The sexual identity available to women in general is conflicted and constrained. Across the lifespan, narrow bands of identity are offered to women. For instance, adolescent girls’ developing sexuality is considered problematic (see chapter 5, this volume, by Welsh, Rostosky, & Kawagu­chi). According to traditional sex-role socialization, girls and young women should be virtually asexual until marriage. This view likely impacts the actual experiences of girls and young women. For example, self-report data indicate that girls typically discover masturbation later than boys. Unlike boys, girls’ discoveries mostly occur in a context of privacy with less like­lihood of comparing experiences and meanings with peers (Hyde, 1996; Oliver &. Hyde, 1993). Another typical sexual script of adolescence centers on sexual initiation. It is not uncommon for girls’ first erotic experiences to occur, not in early self-exploration and masturbation, but in dating re­lationships where male partners assume the initiative. Sexuality then evolves in a social context of negotiation, often covert in nature. Not surprisingly, the question of whose body it is and whose sexuality it is may become blurred for women.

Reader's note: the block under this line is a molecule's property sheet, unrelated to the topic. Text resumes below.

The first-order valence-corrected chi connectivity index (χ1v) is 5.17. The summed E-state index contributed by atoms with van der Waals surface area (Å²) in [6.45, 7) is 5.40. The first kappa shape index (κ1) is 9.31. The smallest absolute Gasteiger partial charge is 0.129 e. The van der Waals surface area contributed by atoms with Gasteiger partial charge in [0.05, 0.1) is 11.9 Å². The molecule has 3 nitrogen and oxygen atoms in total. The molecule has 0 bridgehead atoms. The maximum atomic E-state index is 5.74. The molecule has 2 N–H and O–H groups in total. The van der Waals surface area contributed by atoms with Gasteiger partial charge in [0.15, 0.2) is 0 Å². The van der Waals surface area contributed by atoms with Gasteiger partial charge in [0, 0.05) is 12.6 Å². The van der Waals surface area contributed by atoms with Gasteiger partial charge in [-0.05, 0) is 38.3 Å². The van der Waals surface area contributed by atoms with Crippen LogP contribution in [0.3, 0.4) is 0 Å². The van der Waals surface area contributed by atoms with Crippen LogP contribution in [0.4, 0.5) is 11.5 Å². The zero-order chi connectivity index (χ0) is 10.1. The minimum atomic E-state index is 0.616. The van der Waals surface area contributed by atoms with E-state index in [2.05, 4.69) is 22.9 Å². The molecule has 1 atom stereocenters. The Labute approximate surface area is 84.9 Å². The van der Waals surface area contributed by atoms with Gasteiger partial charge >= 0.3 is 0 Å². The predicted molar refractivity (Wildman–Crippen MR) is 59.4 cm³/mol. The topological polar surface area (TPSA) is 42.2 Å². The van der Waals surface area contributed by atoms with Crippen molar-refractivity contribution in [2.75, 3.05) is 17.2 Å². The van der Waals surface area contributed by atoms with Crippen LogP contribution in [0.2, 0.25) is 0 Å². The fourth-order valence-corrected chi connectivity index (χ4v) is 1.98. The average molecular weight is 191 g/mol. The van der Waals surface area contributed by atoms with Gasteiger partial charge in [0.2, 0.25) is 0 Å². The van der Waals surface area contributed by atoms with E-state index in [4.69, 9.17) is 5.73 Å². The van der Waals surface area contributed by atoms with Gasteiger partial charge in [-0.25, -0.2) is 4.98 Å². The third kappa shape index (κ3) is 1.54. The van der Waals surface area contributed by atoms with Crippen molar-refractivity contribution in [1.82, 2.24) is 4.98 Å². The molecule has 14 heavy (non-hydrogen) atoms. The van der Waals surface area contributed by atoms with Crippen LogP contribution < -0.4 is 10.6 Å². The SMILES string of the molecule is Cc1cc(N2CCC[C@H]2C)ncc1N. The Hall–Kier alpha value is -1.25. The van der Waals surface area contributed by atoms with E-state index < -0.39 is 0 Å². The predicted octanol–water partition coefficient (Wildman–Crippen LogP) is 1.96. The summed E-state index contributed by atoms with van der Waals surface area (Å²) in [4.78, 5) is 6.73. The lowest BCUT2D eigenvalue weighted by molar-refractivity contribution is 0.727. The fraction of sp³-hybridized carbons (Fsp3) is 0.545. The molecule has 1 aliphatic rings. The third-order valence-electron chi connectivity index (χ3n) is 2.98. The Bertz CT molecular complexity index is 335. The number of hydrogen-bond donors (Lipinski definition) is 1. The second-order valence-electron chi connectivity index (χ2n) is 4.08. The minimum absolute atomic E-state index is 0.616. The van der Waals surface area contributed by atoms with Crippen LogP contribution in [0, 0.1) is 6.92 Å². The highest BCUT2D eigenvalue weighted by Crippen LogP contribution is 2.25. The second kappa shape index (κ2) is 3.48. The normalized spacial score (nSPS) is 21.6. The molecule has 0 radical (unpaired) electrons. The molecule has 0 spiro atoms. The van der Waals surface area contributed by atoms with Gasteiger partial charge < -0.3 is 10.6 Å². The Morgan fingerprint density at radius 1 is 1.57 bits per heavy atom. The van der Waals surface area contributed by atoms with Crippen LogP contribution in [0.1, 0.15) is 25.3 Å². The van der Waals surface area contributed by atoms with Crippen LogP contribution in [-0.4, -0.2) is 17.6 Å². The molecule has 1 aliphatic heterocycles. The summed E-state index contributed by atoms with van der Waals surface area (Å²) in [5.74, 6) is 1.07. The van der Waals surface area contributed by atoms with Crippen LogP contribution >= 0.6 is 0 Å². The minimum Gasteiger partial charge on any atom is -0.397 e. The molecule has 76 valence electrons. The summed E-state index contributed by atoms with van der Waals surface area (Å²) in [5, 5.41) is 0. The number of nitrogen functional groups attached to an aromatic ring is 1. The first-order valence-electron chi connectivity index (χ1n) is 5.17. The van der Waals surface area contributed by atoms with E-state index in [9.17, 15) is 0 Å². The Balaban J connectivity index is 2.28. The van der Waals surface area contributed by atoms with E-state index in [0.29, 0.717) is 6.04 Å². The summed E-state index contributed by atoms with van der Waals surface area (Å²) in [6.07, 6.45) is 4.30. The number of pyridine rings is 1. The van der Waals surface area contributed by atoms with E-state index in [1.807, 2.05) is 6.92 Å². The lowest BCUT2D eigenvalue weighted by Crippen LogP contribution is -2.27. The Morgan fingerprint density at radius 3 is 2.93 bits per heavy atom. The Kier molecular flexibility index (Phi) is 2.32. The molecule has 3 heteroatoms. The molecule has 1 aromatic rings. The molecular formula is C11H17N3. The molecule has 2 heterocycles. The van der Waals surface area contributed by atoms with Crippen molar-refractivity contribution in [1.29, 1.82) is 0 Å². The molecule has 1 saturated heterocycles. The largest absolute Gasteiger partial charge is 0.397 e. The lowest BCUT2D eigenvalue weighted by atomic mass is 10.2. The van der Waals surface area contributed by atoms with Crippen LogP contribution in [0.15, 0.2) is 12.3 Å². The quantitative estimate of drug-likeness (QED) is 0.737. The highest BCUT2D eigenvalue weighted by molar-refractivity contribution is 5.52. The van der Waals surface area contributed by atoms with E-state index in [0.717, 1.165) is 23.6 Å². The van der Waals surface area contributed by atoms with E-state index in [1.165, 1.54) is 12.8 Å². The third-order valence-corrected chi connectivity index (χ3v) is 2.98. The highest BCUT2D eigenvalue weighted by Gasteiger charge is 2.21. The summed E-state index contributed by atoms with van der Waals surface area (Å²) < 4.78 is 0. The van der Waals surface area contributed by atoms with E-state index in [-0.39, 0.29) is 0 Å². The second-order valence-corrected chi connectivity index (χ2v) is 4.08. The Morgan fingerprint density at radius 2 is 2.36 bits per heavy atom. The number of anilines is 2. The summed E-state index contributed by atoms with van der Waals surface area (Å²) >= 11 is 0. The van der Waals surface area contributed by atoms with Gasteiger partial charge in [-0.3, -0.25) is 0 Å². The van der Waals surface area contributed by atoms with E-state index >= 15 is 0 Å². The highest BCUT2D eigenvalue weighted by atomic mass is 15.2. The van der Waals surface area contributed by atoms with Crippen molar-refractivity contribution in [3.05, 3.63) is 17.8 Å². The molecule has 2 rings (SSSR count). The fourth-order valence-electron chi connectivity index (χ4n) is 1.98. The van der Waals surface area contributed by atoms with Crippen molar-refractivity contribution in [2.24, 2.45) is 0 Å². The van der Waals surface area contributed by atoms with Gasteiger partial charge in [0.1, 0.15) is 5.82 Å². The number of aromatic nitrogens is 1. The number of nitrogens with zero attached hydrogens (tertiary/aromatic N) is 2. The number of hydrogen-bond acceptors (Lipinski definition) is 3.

In contrast, one may argue that boys and young men receive a message of acknowledgment of, if not affirmation and approval of, their sexuality. Although boys and young men may fairly infer that their sexuality is only tangentially derived from social negotiation and relationship, girls and young women typically are led to believe and perhaps to actually experi­ence their sexuality as something that emerges only in close relationships. In fact, in chapter 10 in this volume Travis et al. suggest that women may come to experience erotic arousal largely as a function of their perceptions of themselves as desirable objects and their abilities to evoke desire in men.

We would be surprised if this theme of mixed messages and uncer­tainty did not also affect older women. We supposed that the research literature on older women and sexuality would in some way address these dilemmas and conflicts from the perspective of hindsight, if not mature wisdom. Instead we found a heavy emphasis on “Doing It.” Goldstein and Teng (1991) note that major geriatric textbooks have companion chapters on sexuality and aging. The chapters on men discuss sexual function, whereas those on female sexuality discuss estrogen deficiency, reflecting the general tendency to avoid discussing the sexual functioning of older women. This emphasis on the frequency of sexual intercourse and the hormonal correlates of intercourse reinforces a reductionist view of sexu­ality as primarily a biological act involving penetration. As a result, there is a heavy emphasis on anatomy, especially dysfunctional anatomy (e. g., dyspareunia [pain during intercourse], atrophic vagina [vaginal dryness and thinning of vaginal walls], and vaginismus [constriction of the vagina]). In the next section we discuss the significance of this sort of research focus; in this section we summarize the general findings on frequency of inter­course and hormonal correlates of intercourse.